Although high IQ is a must have to be successful in your job, a high EQ, emotional intelligence, is the factor required to stand out as a leader.

emotional intelligence makes the difference between being a good leader and being a great one

The concept of Emotional Intelligence (EI) has been spread widely since the mid 1990’s partly due to the excellent work of Daniel Goleman and co-workers. EI or emotional quotient (EQ) is the ability of individuals to recognise their own and other people’s emotions. It is about discriminating between different feelings and labeling them appropriately, and using emotional information to guide thinking and behaviour.

Is emotional intelligence on the agenda?

Before EI, the main emphasis in management, leadership or in companies and institutes was on cognitive intelligence (IQ). This was also reflected in the teaching systems in schools, universities and courses: it was all about being capable of absorbing knowledge, developing skills and applying these in the right moment.  In some companies and regions, EQ is nowadays on the agenda, not only in business life but also in education. However, there are still lots of examples where people, organisations or institutes seem to be stuck in the dark ages of old style command and control.

Importance of emotional intelligence for leaders?

Research performed by Goleman and Boyatzis found that people who are successful in leading positions, generally belong to the top 20% of cognitive intelligent people. In that respect, IQ is a kind of entry threshold: you need to be smart enough! More importantly, however,  the results showed also that the distinctive factor between the good and very best of this top 20% segment was found in emotional and social competencies. In other words: EQ is the spring board to reach top performance in companies and institutes.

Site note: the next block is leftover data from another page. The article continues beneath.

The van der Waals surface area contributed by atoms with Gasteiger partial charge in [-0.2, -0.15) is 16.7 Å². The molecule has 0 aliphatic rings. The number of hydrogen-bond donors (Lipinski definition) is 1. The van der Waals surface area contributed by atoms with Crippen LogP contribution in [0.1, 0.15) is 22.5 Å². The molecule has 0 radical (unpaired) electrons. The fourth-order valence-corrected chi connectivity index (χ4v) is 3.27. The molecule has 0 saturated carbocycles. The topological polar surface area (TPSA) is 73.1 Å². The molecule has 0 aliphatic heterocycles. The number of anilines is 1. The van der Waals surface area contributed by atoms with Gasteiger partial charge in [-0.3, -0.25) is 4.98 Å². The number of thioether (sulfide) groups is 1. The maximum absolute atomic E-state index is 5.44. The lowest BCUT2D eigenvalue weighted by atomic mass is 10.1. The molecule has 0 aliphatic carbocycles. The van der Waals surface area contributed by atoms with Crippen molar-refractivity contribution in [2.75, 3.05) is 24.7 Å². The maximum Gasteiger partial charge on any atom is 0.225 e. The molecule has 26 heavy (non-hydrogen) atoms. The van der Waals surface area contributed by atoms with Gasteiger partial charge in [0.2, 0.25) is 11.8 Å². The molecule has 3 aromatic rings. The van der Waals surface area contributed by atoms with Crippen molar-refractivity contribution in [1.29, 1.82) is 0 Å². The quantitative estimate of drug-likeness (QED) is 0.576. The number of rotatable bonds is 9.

Day in day out, we at Con-TACT see the impact of EQ in the overall performance of people and leaders we are working with. It is also our experience that people with a well-developed EQ are generally perceived as more sustainable leaders, so not only for a limited period of time. They can truly connect with their employees and support and enable them to excel.

Developing emotional intelligence?

The good news: everyone can learn and develop their EQ! To support leaders in this endeavour we often use 360-degree feedback instruments to give people vital information on how their behaviour related to a number of important emotional and social competencies is perceived by people around them. This is very valuable input for further personal development as it increases the awareness of the person involved: it gives information on strengths and weaknesses as they are seen by others and themselves. In our approach we can support the personal development through coaching and/or specific training. This is based on our insight and experience that EI can be developed to a certain extent, although the presence of talent is important as well. However, it all starts with awareness.

If you want to discuss this subject further get in touch with me direct or check our Virtual Leaders Lounge agenda.

 

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